Program making healthy difference one mother and child at a time


Her hand shook slightly as she reached for the handle of the glass doors. Even a warm Daytona Beach day in July can seem cold when you are confused about what the next step should be. Two days earlier, Amy Hare had found out she was five weeks pregnant. She paused, took a deep breath and stepped into her neighborhood health center.

Lisa Funchess shows off the new “Healthy & Homemade Recipe Book,” which contains easy home-cooked meals. (COURTESY OF VOLUSIA COUNTY HEALTH DEPARTMENT)

Shock was her first reaction upon hearing the words “You’re pregnant.” Hare, 29, then sought help at the Volusia County Health Department’s WIC (Women, Infants, and Children) Program.

“I had no idea what to do first. All I knew was that I needed to be healthy for my baby,” said Hare, who is pregnant with her first child. “I didn’t know where to start, but I was told about WIC and decided to look it up.”

Nutrition for babies, education for parents
“It is not uncommon for women to visit the health department’s WIC office shortly after hearing the news that they are pregnant.” said Funchess, nutrition program director at the local health department. “It’s wonderful being able to help people when they need it the most.”

WIC is a federally funded nutrition program that serves low-income and moderate-income pregnant, breastfeeding and postpartum women. The program also provides nutrition to infants and children under 5 years old.

The program supplies food vouchers, nutritional education, breastfeeding promotion and support, and counseling for mothers and fathers. Screenings and referrals to other health, welfare and social services also are part of the program.

“Our goal is to improve the nutritional status of our clients, especially during critical periods of growth,’’ Funchess explained. “This is why our quarterly nutrition campaigns like ‘Rise and Shine, It’s Breakfast Time’ and ‘Eat Fish, Choose Wisely’ are so important. They teach the value of eating healthy to parents and children.”

Director fluent in Spanish, Creole
Funchess, who joined the Volusia County Health Department in June 2010, is a registered dietitian with the Academy of Nutrition and Dietetics and licensed dietitian/nutritionist in Florida.

Funchess received her undergraduate degree in dietetics from the University of Southern Mississippi and a master’s of Science in Health from the University of North Florida. In addition to 15 years of experience in public health, Funchess is fluent in English, Spanish and Haitian Creole.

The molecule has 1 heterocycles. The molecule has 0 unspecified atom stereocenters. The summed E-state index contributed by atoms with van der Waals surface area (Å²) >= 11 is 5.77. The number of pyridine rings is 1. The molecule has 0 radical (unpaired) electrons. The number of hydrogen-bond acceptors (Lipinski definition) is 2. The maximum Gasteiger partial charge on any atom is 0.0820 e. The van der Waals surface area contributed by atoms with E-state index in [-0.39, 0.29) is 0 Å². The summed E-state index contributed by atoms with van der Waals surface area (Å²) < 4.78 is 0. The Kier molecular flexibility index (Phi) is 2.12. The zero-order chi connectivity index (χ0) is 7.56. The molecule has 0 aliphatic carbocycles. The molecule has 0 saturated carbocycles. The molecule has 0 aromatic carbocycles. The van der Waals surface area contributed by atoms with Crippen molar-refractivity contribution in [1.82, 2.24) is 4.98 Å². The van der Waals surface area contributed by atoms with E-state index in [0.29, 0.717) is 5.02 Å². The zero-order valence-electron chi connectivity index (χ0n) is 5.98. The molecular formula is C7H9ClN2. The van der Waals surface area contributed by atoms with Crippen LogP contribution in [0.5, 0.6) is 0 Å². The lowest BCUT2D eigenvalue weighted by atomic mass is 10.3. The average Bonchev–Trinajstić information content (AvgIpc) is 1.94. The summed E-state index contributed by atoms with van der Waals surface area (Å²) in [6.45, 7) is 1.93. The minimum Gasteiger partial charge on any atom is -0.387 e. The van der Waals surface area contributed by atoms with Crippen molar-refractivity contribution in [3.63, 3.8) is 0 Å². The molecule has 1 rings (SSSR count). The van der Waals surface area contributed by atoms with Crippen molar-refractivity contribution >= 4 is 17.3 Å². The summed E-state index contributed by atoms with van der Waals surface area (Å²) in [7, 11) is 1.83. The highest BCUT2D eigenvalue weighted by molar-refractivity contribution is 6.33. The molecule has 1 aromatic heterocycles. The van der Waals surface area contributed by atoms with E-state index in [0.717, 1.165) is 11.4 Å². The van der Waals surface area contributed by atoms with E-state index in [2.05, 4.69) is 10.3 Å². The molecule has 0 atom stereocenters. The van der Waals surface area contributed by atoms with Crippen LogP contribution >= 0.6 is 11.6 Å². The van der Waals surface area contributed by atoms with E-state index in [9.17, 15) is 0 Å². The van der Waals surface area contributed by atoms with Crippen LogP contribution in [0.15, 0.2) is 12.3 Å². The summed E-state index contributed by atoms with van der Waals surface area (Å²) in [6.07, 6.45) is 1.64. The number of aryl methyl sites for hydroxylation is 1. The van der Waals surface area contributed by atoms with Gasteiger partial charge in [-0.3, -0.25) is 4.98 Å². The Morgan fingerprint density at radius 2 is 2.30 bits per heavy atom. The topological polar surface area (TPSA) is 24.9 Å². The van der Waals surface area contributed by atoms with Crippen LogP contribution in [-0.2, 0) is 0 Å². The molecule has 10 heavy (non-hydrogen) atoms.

Before coming to the Volusia County Health Department, Funchess worked with the WIC program at health departments in Highlands, Lee and Collier counties. Funchess was recognized in 2010 as the Volusia County Health Department’s New Employee of the Year. She manages a program of 40 staff and over 10,000 clients per month.

“Lisa Funchess is invaluable to our WIC program,” said Dr. Bonnie J. Sorensen, director of the Volusia County Health Department. “Since she joined our public health team, the WIC program has been growing and expanding to better serve our community.”

Road to healthy mom and baby
Here’s how the program works: After signing in, clients meet individually with a senior clerk to discuss their finances and nutrition eligibility.

They are given a brochure called “Food for Healthy Mother and Baby.”

Hare, the expectant mother, is most excited about the supplemental nutrition program, which provides food vouchers for healthy food choices like peanut butter, fresh fruits and vegetables. The average WIC food package is about $50 a month.

“My first WIC visit was enjoyable. The workers were pleasant, courteous and professional,” added Hare, who is from Boston but now lives and works in Daytona Beach. “I now have a lot of valuable information to help me make healthy food choices.”

Funchess recognizes the importance of the program and strives to continue making a healthy difference in the lives of the 10,000 clients served each month in Volusia County.

She looks forward to new improvements in the program and consistently seeks out opportunities to better serve the community.

“It’s our goal to make sure clients get off to a great start as we create and maintain a customer friendly environment,” said Funchess, delighted to receive compliments like Hare’s. “We do our best to treat each person like family. After all, we want the best health for everyone. A healthy client is one who is wise about their portion sizes and stays physically active.”

For more information about the program, visit or call 866-942-3663. Kristen Welsh, an intern with the Volusia County Health Department, is a senior communications major at Embry Riddle Aeronautical University.



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